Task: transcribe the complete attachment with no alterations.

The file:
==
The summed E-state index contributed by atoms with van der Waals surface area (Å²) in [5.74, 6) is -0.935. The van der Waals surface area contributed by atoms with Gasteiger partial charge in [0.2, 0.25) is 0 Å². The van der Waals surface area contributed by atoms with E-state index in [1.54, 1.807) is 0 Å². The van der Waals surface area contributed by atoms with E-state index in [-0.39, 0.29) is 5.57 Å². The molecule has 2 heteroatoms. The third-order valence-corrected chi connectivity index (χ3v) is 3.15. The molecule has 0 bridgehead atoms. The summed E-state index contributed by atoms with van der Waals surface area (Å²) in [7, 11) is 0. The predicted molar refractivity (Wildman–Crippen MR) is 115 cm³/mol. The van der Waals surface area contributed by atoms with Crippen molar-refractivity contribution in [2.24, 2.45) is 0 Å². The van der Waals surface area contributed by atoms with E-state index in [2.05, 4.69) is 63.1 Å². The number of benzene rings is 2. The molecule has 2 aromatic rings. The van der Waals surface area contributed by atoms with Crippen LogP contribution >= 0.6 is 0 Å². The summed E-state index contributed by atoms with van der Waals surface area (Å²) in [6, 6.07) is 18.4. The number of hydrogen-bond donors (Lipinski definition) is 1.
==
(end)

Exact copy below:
The summed E-state index contributed by atoms with van der Waals surface area (Å²) in [5.74, 6) is -0.935. The van der Waals surface area contributed by atoms with Gasteiger partial charge in [0.2, 0.25) is 0 Å². The van der Waals surface area contributed by atoms with E-state index in [1.54, 1.807) is 0 Å². The van der Waals surface area contributed by atoms with E-state index in [-0.39, 0.29) is 5.57 Å². The molecule has 2 heteroatoms. The third-order valence-corrected chi connectivity index (χ3v) is 3.15. The molecule has 0 bridgehead atoms. The summed E-state index contributed by atoms with van der Waals surface area (Å²) in [7, 11) is 0. The predicted molar refractivity (Wildman–Crippen MR) is 115 cm³/mol. The van der Waals surface area contributed by atoms with Crippen molar-refractivity contribution in [2.24, 2.45) is 0 Å². The van der Waals surface area contributed by atoms with E-state index in [2.05, 4.69) is 63.1 Å². The number of benzene rings is 2. The molecule has 2 aromatic rings. The van der Waals surface area contributed by atoms with Crippen LogP contribution >= 0.6 is 0 Å². The summed E-state index contributed by atoms with van der Waals surface area (Å²) in [6, 6.07) is 18.4. The number of hydrogen-bond donors (Lipinski definition) is 1.